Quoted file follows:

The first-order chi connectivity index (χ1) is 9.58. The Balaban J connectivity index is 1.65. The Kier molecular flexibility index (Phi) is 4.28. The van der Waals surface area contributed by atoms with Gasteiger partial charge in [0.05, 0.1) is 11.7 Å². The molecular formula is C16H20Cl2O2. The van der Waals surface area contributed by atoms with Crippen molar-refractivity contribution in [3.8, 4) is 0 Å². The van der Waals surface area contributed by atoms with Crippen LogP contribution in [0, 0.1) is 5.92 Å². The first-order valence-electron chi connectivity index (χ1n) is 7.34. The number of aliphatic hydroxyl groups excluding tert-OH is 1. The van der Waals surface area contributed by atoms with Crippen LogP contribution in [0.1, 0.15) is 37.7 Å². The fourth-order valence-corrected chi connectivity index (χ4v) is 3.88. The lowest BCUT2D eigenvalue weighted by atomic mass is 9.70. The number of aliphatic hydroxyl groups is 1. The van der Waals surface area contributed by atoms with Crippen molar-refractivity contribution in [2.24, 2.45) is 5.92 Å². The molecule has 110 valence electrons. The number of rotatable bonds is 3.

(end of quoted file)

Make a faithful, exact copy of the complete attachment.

The first-order chi connectivity index (χ1) is 9.58. The Balaban J connectivity index is 1.65. The Kier molecular flexibility index (Phi) is 4.28. The van der Waals surface area contributed by atoms with Gasteiger partial charge in [0.05, 0.1) is 11.7 Å². The molecular formula is C16H20Cl2O2. The van der Waals surface area contributed by atoms with Crippen molar-refractivity contribution in [3.8, 4) is 0 Å². The van der Waals surface area contributed by atoms with Crippen LogP contribution in [0, 0.1) is 5.92 Å². The first-order valence-electron chi connectivity index (χ1n) is 7.34. The number of aliphatic hydroxyl groups excluding tert-OH is 1. The van der Waals surface area contributed by atoms with Crippen LogP contribution in [0.1, 0.15) is 37.7 Å². The fourth-order valence-corrected chi connectivity index (χ4v) is 3.88. The lowest BCUT2D eigenvalue weighted by atomic mass is 9.70. The number of aliphatic hydroxyl groups is 1. The van der Waals surface area contributed by atoms with Crippen molar-refractivity contribution in [2.24, 2.45) is 5.92 Å². The molecule has 110 valence electrons. The number of rotatable bonds is 3.